Translation teams and the GTP (was Re: Translating The GIMP)

This is a rather separate thread, so I'm replying to it seperately.

Sven Neumann wrote:
> > > For the HEAD branch, we should try to find a responsible translation
> > > maintainer for each language. The language maintainer should have CVS
> > > commit access and is responsible for coordinating his/her team of
> > > translators.
> >
> > You've just described the GNOME Translation Project.
> hmm, not all of our translators are part of the GNOME translation
> project and GIMP != GNOME. For that reason, I'd like to maintain a list
> of language maintainers in the GIMP source tree. If the GNOME
> translation project wants to take this job and thinks such a list is a
> waste of time, this is something we can and should consider, but it
> needs to be discussed.

I cannot speak for all of the GNOME Translation Project (GTP; However, what you described
is confusingly similar to the GTP.

Yes, GIMP != GNOME, but noone has to use GNOME to be a member in the
GTP, nor do they have to contribute anything to GNOME at all, except the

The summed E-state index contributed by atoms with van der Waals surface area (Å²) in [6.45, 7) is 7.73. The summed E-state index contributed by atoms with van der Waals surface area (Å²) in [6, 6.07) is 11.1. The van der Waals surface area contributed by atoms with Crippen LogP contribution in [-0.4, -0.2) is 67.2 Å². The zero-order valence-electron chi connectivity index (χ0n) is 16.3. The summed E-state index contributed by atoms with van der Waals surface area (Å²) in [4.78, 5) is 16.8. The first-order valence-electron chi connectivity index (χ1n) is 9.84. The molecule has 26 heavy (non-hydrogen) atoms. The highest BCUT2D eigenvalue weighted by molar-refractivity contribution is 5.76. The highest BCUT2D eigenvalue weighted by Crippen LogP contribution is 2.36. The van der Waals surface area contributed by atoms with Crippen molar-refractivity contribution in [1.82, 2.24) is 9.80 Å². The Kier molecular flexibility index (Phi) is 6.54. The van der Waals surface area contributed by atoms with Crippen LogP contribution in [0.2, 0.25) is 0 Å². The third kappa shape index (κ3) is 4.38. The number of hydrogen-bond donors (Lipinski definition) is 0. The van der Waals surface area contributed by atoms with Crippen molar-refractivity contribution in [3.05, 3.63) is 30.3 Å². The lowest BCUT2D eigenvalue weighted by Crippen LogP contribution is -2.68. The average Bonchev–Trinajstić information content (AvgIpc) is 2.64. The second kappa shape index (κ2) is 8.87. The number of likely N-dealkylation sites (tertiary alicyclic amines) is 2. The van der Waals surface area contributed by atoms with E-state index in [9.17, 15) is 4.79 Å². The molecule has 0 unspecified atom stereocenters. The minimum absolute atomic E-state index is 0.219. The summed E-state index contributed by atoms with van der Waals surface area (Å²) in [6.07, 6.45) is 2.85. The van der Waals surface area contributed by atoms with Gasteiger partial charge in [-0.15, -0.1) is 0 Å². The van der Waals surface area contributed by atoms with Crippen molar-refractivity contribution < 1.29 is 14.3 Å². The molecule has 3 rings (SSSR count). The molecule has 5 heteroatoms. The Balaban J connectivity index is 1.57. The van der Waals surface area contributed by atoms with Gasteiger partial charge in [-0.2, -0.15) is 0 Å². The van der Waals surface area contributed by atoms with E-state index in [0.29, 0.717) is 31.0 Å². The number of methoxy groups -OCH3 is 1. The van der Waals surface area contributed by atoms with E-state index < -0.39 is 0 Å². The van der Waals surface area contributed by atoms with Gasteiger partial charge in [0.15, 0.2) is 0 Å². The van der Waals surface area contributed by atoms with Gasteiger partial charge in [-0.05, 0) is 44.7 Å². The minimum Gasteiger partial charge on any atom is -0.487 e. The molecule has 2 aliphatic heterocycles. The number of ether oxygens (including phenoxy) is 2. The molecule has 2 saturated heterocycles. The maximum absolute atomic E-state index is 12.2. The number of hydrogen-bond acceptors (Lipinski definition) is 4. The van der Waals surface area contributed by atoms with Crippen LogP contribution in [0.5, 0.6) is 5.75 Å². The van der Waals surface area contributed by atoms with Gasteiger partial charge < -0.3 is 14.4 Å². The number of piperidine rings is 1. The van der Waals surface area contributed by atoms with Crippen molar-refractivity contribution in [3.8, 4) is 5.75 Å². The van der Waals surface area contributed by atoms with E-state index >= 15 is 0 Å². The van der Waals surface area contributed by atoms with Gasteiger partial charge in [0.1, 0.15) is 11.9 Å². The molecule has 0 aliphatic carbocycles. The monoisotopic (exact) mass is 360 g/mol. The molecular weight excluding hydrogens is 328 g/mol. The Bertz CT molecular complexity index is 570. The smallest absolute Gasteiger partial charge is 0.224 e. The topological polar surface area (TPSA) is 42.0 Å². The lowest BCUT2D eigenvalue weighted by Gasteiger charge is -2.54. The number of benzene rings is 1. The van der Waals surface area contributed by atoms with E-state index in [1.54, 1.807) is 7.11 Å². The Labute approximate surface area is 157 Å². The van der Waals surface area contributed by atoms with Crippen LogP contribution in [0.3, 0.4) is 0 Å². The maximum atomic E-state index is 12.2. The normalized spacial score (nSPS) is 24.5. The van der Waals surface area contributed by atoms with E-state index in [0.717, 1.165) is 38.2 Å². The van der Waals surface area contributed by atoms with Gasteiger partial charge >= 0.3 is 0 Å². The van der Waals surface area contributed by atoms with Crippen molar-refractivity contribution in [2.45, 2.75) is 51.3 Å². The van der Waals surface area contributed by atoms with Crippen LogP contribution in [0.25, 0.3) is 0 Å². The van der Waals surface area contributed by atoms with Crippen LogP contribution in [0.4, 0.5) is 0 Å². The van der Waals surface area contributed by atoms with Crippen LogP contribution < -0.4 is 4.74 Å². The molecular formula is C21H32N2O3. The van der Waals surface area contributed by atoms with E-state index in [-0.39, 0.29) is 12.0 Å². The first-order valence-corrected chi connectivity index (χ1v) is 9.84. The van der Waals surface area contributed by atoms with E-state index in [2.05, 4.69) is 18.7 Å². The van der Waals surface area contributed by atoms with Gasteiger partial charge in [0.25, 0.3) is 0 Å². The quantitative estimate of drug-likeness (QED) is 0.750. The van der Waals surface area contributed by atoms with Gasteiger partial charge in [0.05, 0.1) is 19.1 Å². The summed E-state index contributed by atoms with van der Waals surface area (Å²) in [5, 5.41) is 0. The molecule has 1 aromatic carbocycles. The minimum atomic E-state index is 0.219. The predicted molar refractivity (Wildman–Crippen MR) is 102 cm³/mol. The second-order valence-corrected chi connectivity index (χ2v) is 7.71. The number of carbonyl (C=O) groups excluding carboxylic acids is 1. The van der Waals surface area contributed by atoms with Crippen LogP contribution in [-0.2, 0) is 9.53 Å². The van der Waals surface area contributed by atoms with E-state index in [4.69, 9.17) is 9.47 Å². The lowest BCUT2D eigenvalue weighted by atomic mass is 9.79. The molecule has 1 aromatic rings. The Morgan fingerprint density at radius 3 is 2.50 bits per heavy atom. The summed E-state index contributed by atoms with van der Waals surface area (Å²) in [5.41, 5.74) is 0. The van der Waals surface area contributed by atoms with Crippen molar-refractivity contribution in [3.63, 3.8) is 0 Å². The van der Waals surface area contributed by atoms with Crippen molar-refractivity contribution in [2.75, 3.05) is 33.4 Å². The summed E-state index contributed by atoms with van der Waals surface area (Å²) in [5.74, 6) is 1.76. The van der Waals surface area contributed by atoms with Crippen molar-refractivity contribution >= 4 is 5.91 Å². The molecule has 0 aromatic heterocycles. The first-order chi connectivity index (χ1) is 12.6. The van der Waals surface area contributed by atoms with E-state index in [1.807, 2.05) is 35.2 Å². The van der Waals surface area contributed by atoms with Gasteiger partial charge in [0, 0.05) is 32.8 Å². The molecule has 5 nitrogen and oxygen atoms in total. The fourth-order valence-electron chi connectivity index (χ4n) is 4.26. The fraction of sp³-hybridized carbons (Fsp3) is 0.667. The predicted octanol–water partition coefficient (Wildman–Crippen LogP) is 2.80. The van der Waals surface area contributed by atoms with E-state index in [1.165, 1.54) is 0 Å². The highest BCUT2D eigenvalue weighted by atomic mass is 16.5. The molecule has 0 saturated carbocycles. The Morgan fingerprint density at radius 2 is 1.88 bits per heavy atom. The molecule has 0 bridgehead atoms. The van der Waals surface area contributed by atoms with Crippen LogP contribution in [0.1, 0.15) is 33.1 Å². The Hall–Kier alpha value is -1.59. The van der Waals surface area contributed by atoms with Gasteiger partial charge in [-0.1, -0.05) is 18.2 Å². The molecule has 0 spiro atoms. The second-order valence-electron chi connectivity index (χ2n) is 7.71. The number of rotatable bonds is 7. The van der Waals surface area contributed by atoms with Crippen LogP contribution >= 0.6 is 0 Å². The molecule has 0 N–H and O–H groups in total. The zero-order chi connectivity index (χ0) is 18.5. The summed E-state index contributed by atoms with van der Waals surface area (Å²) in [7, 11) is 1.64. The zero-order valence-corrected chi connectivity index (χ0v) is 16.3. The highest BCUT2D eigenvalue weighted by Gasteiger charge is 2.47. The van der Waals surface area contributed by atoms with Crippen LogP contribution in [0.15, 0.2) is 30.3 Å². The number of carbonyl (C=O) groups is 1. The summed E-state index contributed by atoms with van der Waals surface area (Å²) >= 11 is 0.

GIMP translation in this case if they want to do that.
Also, GIMP uses GNOME CVS, and the GTP is basically just a collection of
volunteering translators, some of them with GNOME CVS access, divided
into ~40 language teams. Each team has a team coordinator that should
keep track of who does what, and most teams also have at least one
person with GNOME CVS access (often the coordinator), that can commit
translations for their language team. So I don't see many reasons not to
use this existing setup.

Also, if you have trouble getting much else done besides committing
translations that you recieve, I'd suggest also actively encouraging
existing GIMP translators to try to submit their translations to their
corresponding GNOME translation team so it can be committed that way,
and only send it to you if that doesn't work. The people in the GNOME
translation teams with CVS access do after all have CVS access because
they should commit translations for their language. That's what they are
supposed to do. :)

I know there are different opinions on this, we've had an extensive
debate on this in Galeon (hi Yanko! :) but IMHO this is policy that is
suitable in many cases. It reduces workload for developers, and also
encourages translators of the same language to work together and
communicate, which in turn usually gives better translations. IMHO of


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